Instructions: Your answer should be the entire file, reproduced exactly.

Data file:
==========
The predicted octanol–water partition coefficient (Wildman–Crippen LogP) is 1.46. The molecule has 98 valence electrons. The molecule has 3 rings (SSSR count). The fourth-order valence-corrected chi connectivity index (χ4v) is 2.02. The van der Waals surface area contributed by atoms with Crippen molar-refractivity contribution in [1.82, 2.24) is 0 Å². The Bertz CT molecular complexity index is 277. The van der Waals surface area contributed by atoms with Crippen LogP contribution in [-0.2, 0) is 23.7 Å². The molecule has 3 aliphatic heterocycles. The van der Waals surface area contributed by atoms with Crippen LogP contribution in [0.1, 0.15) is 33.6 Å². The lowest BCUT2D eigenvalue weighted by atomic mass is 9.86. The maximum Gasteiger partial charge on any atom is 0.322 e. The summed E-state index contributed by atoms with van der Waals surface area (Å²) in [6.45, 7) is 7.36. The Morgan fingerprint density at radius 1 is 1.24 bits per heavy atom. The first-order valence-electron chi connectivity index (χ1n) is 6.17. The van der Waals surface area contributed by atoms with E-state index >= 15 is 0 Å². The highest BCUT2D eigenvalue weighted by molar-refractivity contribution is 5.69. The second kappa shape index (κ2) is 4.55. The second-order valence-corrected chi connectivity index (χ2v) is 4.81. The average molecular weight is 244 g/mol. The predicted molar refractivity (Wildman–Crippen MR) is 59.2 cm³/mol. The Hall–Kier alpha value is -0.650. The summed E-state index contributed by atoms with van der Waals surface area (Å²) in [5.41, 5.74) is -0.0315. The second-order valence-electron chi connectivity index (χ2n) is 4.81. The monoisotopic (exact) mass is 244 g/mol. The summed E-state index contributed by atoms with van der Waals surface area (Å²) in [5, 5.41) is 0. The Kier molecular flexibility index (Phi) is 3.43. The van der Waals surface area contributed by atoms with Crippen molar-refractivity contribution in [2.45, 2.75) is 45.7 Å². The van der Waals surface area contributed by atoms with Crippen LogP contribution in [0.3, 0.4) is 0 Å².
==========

The predicted octanol–water partition coefficient (Wildman–Crippen LogP) is 1.46. The molecule has 98 valence electrons. The molecule has 3 rings (SSSR count). The fourth-order valence-corrected chi connectivity index (χ4v) is 2.02. The van der Waals surface area contributed by atoms with Crippen molar-refractivity contribution in [1.82, 2.24) is 0 Å². The Bertz CT molecular complexity index is 277. The van der Waals surface area contributed by atoms with Crippen LogP contribution in [-0.2, 0) is 23.7 Å². The molecule has 3 aliphatic heterocycles. The van der Waals surface area contributed by atoms with Crippen LogP contribution in [0.1, 0.15) is 33.6 Å². The lowest BCUT2D eigenvalue weighted by atomic mass is 9.86. The maximum Gasteiger partial charge on any atom is 0.322 e. The summed E-state index contributed by atoms with van der Waals surface area (Å²) in [6.45, 7) is 7.36. The Morgan fingerprint density at radius 1 is 1.24 bits per heavy atom. The first-order valence-electron chi connectivity index (χ1n) is 6.17. The van der Waals surface area contributed by atoms with E-state index >= 15 is 0 Å². The highest BCUT2D eigenvalue weighted by molar-refractivity contribution is 5.69. The second kappa shape index (κ2) is 4.55. The second-order valence-corrected chi connectivity index (χ2v) is 4.81. The average molecular weight is 244 g/mol. The predicted molar refractivity (Wildman–Crippen MR) is 59.2 cm³/mol. The Hall–Kier alpha value is -0.650. The summed E-state index contributed by atoms with van der Waals surface area (Å²) in [5.41, 5.74) is -0.0315. The second-order valence-electron chi connectivity index (χ2n) is 4.81. The monoisotopic (exact) mass is 244 g/mol. The summed E-state index contributed by atoms with van der Waals surface area (Å²) in [5, 5.41) is 0. The Kier molecular flexibility index (Phi) is 3.43. The van der Waals surface area contributed by atoms with Crippen molar-refractivity contribution in [2.45, 2.75) is 45.7 Å². The van der Waals surface area contributed by atoms with Crippen LogP contribution in [0.3, 0.4) is 0 Å².